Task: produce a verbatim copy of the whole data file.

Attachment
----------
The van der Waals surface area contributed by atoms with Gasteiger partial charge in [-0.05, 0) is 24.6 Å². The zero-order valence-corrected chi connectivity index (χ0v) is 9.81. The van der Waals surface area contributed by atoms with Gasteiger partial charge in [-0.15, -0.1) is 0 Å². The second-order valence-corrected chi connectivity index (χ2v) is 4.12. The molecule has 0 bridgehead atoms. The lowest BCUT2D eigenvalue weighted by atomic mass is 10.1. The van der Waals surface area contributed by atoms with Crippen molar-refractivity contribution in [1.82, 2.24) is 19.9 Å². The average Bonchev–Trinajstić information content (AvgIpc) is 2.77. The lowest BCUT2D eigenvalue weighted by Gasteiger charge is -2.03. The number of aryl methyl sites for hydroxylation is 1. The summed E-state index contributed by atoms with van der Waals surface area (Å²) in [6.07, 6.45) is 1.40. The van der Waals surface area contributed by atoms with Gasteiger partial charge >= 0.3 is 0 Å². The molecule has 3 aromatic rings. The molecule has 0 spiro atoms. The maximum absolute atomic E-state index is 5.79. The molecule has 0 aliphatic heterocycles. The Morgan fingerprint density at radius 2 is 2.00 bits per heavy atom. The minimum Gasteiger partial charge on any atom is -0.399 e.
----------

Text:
The van der Waals surface area contributed by atoms with Gasteiger partial charge in [-0.05, 0) is 24.6 Å². The zero-order valence-corrected chi connectivity index (χ0v) is 9.81. The van der Waals surface area contributed by atoms with Gasteiger partial charge in [-0.15, -0.1) is 0 Å². The second-order valence-corrected chi connectivity index (χ2v) is 4.12. The molecule has 0 bridgehead atoms. The lowest BCUT2D eigenvalue weighted by atomic mass is 10.1. The van der Waals surface area contributed by atoms with Crippen molar-refractivity contribution in [1.82, 2.24) is 19.9 Å². The average Bonchev–Trinajstić information content (AvgIpc) is 2.77. The lowest BCUT2D eigenvalue weighted by Gasteiger charge is -2.03. The number of aryl methyl sites for hydroxylation is 1. The summed E-state index contributed by atoms with van der Waals surface area (Å²) in [6.07, 6.45) is 1.40. The van der Waals surface area contributed by atoms with Gasteiger partial charge >= 0.3 is 0 Å². The molecule has 3 aromatic rings. The molecule has 0 spiro atoms. The maximum absolute atomic E-state index is 5.79. The molecule has 0 aliphatic heterocycles. The Morgan fingerprint density at radius 2 is 2.00 bits per heavy atom. The minimum Gasteiger partial charge on any atom is -0.399 e.